That being said, one of the things that's been bugging me about this season (besides the increasing realization that Edward Norton won't show up) is the trouble the writers have had working Vince's new-found work ethic into the show. They've had him up early reading his lines (hell, he's actually reading his lines) and showing all sorts of Motivation and Determination, but he doesn't wear it well. Part of the fun of the show (especially as it exists more as fantasy than reality) is how little effort or concern Vince shows toward his career, how Eric and Ari fret over his projects, only to have him shrug his shoulders and have everything work out just fine. It's a nice counterpoint to Drama's maximum effort career, but over the last season or so, the show has been giving Vince more ownership of his career and despite that (because of that?) the career seems to be going in the opposite direction.

And, by the way, did Drama's show get canceled or does he just have the easiest shooting schedule ever? How does he have all that time to be on set with Vince?

Anyway, part of me was interested to see if the show could pull off the hard-working Vince and really turn him into an actual actor. That, in addition to Rhys Coiro's Billy Walsh, is one of my favorite storylines. So I was really intrigued by the promo for episode 10, particularly the lip quiver interaction between Adrian Grenier and Stellan Skarsgård that indicated that perhaps our man would be tutored and whipped into shape by ze German.



But then, the full episode airs and...nothing. Vince doesn't see the lip quiver and the animosity continues. Ok, fine. So Vince is going to revert to his carefree ways. Until the next morning when he tells Turtle that, in fact, he's been up all night studying his old movies. Yet, on set he can't seem to pull himself together. Or, as may be the case, the director is making it impossible for him, but I saw the same thing in the performance the director did, so I don't know. I just don't know.

And that's what I find most frustrating. I can't figure out which it is, and I don't get the sense that the writers know for sure themselves. Now there's no movie and the show is back where it started the season. What have they gained? Nothing, it seems.

01 October 2008

plus/minus

I have a bad (good?) habit of getting distracted by data, be it baseball stats or football stats or anything else. I'm known to spend way too much time building spreadsheets that do little more than tell me who to draft or track festival entries or pretty much anything else.

Anyway, over the last couple of months I've been following the election pretty closely, almost primarily over at fivethirtyeight.com, a site run by Nate Silver, one of the key people over at the fantastic Baseball Prospectus.

Nate's forecasting has been pretty much dominating the political landscape lately. He's been featured all over the place, including this feature with Dan Rather on HDNet. Check it out.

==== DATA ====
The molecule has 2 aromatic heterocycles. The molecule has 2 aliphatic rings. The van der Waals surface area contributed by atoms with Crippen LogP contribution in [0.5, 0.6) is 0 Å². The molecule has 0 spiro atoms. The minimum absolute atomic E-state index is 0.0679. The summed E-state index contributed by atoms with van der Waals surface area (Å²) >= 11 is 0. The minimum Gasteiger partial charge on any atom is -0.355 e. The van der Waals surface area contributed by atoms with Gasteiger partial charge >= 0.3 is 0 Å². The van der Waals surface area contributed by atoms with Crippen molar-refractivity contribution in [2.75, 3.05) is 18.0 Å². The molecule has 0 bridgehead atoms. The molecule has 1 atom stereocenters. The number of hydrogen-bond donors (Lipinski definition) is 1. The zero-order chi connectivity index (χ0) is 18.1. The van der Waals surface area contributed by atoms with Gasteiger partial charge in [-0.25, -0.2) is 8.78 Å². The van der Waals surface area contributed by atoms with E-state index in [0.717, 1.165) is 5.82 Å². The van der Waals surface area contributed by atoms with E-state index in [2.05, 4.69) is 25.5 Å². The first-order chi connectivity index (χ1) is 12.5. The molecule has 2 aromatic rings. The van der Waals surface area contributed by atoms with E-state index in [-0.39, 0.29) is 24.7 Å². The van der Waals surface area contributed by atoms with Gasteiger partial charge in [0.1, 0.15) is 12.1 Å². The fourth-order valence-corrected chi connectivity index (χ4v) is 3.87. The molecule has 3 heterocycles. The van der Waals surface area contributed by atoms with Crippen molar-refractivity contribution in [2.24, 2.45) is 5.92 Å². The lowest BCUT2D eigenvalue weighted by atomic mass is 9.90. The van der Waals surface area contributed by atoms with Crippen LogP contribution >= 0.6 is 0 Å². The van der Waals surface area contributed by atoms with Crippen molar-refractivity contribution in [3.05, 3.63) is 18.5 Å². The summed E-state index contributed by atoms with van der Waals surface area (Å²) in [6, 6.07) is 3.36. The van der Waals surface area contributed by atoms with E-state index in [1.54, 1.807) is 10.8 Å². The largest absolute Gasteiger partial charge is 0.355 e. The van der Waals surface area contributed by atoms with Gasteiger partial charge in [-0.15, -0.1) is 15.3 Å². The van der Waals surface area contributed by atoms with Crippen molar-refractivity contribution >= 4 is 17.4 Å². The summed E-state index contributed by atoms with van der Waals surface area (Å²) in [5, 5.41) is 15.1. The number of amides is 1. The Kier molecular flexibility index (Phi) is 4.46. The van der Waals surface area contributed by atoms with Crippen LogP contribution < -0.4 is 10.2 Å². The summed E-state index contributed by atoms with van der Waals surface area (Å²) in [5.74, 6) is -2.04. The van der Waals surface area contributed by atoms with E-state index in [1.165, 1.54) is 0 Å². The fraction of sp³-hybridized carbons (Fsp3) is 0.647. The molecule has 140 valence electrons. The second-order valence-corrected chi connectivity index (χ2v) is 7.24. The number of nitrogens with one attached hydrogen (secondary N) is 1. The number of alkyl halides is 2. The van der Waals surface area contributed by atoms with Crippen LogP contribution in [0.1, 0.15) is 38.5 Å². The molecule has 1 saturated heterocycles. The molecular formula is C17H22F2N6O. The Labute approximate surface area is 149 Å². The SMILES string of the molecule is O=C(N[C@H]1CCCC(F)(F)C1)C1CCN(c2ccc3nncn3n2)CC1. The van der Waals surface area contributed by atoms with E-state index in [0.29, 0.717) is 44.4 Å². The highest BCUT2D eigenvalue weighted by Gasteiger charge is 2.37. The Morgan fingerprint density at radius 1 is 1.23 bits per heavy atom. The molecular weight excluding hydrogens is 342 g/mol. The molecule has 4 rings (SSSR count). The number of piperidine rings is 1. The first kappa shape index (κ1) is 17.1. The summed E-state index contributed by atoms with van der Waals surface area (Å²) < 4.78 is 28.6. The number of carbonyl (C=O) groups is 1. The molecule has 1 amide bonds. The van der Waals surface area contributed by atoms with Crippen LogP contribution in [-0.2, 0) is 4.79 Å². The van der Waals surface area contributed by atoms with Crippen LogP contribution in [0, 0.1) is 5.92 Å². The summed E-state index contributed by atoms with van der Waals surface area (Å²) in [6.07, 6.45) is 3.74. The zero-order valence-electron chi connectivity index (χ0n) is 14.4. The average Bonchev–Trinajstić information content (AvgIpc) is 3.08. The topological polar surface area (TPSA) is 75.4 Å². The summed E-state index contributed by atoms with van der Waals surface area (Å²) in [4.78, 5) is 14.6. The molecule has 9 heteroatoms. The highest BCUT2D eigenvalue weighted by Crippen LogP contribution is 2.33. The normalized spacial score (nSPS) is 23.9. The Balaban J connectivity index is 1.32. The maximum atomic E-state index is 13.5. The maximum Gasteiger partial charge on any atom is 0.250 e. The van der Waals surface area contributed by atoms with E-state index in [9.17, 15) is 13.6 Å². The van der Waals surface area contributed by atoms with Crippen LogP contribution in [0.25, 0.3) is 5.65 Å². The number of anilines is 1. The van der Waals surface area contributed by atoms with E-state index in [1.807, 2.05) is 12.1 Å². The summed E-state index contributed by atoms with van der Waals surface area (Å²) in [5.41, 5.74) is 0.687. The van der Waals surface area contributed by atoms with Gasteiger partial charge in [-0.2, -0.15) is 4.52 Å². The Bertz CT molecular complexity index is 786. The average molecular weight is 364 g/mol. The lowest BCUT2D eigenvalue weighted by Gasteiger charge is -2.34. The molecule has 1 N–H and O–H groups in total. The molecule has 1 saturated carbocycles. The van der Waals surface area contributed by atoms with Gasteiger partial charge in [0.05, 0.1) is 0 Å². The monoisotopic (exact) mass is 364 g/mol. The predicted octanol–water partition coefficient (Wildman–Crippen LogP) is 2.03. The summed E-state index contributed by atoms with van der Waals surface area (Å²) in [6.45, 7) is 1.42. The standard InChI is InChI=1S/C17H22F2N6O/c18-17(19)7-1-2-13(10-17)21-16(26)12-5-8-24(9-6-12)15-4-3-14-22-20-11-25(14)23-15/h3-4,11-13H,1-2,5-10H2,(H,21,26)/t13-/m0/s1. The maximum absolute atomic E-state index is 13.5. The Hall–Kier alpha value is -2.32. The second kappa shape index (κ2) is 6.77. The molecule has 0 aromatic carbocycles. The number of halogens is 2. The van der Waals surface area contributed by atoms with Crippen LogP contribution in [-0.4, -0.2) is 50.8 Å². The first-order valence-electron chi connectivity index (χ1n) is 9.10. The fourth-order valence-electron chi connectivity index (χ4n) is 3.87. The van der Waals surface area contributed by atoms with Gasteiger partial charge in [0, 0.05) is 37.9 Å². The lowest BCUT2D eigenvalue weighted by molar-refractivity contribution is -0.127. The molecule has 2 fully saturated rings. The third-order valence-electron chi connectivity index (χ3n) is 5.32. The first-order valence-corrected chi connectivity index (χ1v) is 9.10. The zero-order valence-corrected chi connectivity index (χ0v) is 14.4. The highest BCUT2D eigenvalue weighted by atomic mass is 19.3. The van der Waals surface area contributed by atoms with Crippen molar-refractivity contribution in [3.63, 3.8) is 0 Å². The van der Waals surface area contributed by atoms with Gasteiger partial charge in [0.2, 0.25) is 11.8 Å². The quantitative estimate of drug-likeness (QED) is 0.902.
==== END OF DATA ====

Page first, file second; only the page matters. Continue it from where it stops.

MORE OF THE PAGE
10 September 2008

how do you blog?

That is, when you're writing about a film, how do you do it? What's your process?

Do you write immediately after seeing the film? Do you let it sit for a couple days? Do you watch certain sequences over and over?

What's the method?


** and, yeah, i realize i haven't updated this in a while. i've been traveling and/or on vacation. hopefully i can do better.

13 August 2008

me vs. me

I conspire against myself sometimes.

I have a screenplay I'm mostly happy with (the exception being the first 7 pages, which need a total re-do) and people who want to read it and momentum and everything you'd think one would need to be motivated.

And I can't seem to find it. I will, though...eventually.

So this post isn't a total waste, I was featured in yesterday's Pittsburgh Trib PM, which is a local free paper thing that all the cool kids read. The interview is nice and everything, but it seems much cooler in the actual paper, since the article is a half-page and everything:



What does this accomplish, exactly? Well, the theory is that every amount of press we can get right now makes things that much easier when the screenplay is ready to start shooting. More doors get opened if people know who you are, or if you've been vetted by the local media.

That's the theory, at least.

11 August 2008

1234



2 things (ok, maybe 3):

1. I don't care what anyone says, Sesame Street is pretty much one of the greatest things ever.

2. When did they start filming in HD? And if Sesame Street films in HD with those black bars, does that mean the full-screen vs. wide-screen debate is officially over?

3. Where's the Count? No one loves counting to 4 than he does.

20 July 2008

hollywood

After an eventful week on the left coast, we're back in Pittsburgh. And nearly with a new camera in tow. I've been photo blogging the whole week, so hopefully you've been following along, but here's the larger version.

Unlike normal festivals, the Now Film Festival has pretty much entirely taken place already, so you don't have the multiple days of endless films and discussions. Of course, that's been taking place for months, so you've kind of already gotten that.

I hit LAX late Sunday night and, as seems to be the pattern lately, my luggage didn't. This requires some hanging around until the suitcase shows up an hour or so later. This isn't so bad, really. At least it got there.